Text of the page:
During their search for a more appropriate color, the duo came across Pantone sample #F0F6F7. This is a very pale, washed out blue that perfectly matches the dead stems of the coral being affected.

The process of coral dying is called bleaching. As the coral begins to die, it’s exposed skeleton loses all color, and becomes nothing more than a glorified stone.

In light of this color, and the name of the process, Jack and Huei decided to call the unofficial Pantone color of the year “Bleached coral” instead.

This is an issue we care about deeply and we think the creative industry has an opportunity to bring this global issue from the depths of the ocean to the surface of our screens. – Jack and Huei

Pantone’s reaction

As of right now, Pantone has yet to have any sort of reaction to this sort of protest. Most likely, they won’t have much to say.

But, the good news is that artists and designers just like Jack and Huei are using their talents and skills to bring more awareness to issues just like this one.

It’s the responsibility of all of us, creative or otherwise, to find creative solutions to big problems, and right now there aren’t many problems facing humanity that are bigger than climate change. – Jack and Huei

What’s next?

Jack and Huei’s plans are to continue their efforts well into 2020. They’ve begun to brand their newly proposed color using Pantone’s style in order to help bring in more awareness.

“Somber, yet uncomplicated, PANTONE P 115-1 U Bleached Coral harkens back to a simpler time. The subtly inoffensive hue offers a harsh reminder for how quickly things change, with a comforting, greyscale undertone that reinforces the inevitability of time.

Representing the fusion of modern life with the natural world, while straddling the fine line between hope and despair, PANTONE Bleached Coral asks the age-old question – where did it all go wrong?”

These are powerful words that bring a powerful message with them. Hopefully, the efforts of Jack and Huei, as well as others around the world will begin a new age for our planet. One where we value the natural beauty and wonders that we’re surrounded by each and every day. One where all life is valued and fought to be protected, instead of ignored. One where we can look at the issues we face, and overcome them together. We only have one Earth, it’s about time we started to treat it with respect.

Read More at The unofficial Pantone color of the year 2020

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15 Stunning Examples of What You Need to See in a One-Page Website Design

February 20th, 2019 No comments

5
Critical Elements that Can Make or Break Your Design

At first glance, designing a one-page
website would seem to be intuitively easy. Especially, when compared to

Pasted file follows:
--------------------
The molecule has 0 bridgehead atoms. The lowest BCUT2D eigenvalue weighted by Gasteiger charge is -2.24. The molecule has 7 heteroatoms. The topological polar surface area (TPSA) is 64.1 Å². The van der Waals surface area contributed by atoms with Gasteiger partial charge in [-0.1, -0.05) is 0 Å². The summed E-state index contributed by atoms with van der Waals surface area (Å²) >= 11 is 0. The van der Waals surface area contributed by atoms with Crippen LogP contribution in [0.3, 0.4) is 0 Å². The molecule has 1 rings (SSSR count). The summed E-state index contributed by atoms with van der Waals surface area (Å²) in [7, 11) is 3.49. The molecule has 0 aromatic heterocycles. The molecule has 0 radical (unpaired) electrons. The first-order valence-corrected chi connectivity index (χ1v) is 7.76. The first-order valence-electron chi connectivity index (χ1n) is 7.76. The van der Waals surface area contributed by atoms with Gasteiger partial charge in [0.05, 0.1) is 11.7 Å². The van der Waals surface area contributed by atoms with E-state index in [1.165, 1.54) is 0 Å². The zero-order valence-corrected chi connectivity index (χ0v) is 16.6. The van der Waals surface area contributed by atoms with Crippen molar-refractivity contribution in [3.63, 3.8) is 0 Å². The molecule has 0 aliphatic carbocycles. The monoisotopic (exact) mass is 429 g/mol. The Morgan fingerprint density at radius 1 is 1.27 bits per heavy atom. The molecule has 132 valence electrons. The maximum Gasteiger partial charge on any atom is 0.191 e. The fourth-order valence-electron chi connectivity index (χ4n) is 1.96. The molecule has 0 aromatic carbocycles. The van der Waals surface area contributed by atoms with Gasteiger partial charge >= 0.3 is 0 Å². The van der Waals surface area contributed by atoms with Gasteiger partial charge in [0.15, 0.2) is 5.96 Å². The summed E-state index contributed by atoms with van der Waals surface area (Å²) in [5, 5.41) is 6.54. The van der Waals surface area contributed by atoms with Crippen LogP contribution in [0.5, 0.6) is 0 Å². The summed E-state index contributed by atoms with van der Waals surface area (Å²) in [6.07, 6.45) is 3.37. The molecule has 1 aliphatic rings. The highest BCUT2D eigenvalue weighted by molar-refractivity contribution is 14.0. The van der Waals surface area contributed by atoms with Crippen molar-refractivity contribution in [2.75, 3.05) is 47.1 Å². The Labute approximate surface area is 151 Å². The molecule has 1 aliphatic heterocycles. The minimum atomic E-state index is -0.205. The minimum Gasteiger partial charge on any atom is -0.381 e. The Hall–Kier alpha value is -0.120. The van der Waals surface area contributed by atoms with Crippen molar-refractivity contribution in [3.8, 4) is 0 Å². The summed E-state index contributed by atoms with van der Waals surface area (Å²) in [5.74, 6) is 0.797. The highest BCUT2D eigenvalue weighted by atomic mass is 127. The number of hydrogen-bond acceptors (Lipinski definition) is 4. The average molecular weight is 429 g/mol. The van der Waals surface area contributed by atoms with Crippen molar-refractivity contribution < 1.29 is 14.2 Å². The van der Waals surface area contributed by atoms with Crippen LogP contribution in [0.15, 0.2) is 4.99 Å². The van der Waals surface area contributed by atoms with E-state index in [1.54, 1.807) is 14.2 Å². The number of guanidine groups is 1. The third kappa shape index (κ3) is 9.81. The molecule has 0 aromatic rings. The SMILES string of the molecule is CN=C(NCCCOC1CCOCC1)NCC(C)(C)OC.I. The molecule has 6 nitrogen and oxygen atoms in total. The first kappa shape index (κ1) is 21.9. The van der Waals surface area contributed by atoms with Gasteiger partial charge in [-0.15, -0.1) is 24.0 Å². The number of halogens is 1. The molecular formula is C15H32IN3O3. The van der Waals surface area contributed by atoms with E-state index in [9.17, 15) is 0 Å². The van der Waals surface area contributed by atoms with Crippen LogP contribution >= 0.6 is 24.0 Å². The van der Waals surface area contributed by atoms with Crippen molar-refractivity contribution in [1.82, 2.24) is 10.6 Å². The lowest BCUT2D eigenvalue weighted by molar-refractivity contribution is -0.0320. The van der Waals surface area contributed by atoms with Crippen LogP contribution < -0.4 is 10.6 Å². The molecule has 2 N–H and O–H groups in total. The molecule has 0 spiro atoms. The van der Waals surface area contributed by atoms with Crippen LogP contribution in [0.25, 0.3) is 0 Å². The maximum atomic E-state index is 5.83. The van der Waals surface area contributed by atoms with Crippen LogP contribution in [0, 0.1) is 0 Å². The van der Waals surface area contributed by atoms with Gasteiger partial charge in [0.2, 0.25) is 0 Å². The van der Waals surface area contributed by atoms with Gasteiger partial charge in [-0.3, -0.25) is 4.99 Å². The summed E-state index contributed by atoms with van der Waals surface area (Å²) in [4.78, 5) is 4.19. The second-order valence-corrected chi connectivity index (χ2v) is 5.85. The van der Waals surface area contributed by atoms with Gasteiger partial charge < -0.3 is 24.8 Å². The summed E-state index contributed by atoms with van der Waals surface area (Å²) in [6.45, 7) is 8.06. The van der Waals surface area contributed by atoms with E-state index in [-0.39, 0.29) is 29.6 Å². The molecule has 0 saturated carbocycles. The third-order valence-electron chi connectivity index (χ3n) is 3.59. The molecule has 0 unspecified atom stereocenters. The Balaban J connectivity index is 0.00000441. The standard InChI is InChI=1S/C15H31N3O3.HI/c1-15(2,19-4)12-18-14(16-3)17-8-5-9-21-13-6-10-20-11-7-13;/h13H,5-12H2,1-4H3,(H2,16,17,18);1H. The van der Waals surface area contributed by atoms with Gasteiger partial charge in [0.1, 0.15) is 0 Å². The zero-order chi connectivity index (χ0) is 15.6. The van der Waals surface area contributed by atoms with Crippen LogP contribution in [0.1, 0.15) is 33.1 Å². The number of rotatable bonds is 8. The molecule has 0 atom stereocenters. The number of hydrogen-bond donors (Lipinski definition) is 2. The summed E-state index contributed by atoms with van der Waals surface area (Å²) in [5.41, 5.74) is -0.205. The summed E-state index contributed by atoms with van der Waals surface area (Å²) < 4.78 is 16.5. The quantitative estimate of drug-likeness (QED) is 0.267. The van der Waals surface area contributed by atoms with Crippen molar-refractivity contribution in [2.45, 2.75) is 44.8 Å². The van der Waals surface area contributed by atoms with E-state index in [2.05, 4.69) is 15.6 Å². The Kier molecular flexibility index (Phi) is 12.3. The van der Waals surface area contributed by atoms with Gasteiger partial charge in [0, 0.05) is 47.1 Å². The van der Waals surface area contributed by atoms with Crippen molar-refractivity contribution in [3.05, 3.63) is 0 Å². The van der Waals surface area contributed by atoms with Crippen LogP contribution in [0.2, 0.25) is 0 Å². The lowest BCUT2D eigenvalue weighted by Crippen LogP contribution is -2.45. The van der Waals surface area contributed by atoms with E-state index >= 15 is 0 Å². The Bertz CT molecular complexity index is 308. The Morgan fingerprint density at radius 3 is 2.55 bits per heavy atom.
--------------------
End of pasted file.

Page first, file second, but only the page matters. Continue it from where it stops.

building a multi-pager. Designing one page takes one-third the effort of
designing three pages – right?

In reality, designing a single-pager is
generally much more difficult. The challenge you face is having to get all the
necessary information on a single page. At the same time, you need to make sure
the page is both visually appealing and user-friendly.

This guide for designing one-page websites
is centered around 5 critical elements. Depending on how well you take them
into account they can make or break your design.

As we outline each of these critical
elements, we’ll provide examples. They will illustrate their importance – 15
examples in all.

#1
The GOAL: Identify & Understand the Goal of Your Website & Work Toward
It

You might not understand perfectly what you
expect your website to accomplish. Then, there’s little sense in proceeding
with its design. It needs to have a single goal. Your design needs to take the
user on a journey that reaches that goal and responds accordingly.

Is the goal to promote or sell something?

Is it to invite a visitor to view your
portfolio?

Do you intend to announce an event or a
series of events?

Once you’ve identified the goal, you’re
almost halfway there. You still need to take into account what you need to do.
You need to avoid chasing visitors away from the page before they hit the CTA
button.

Some users are sensitive to page load speed
(more than a few are oversensitive!). So, you might choose to avoid special
effects (like parallax) that tend to reduce page load speeds.

Bistro Agency

This website’s interactive effects are above
the fold and they don’t hinder its load speed.

Be Moving 3

Dynamic images can impact load speeds. This
BeTheme pre-built one-pager features a static image that gives the
appearance of being dynamic.

Think Pixel Lab

The tiny animated items that liven up this
page’s illustration don’t slow anything down.

Be Product 2

Sometimes, it’s a page’s fresh look that makes
the sale.

Sheerlink

Here’s an example of where large images and
sliding panels will engage users.

Be App 4

You don’t need a detailed technical dissertation
to promote an app when a cool visual presentation will do the trick.

#2 TEXT: Keep It to the Minimum & Make It Easy
to Read

A one-pager
featuring clunky blocks of text or reads like a book is going to engage
visitors for a second. Sometimes, even less before they head elsewhere. Keep
text brief and in nicely-spaced sections. Strip the information down to its
bare essence.

Rely on bold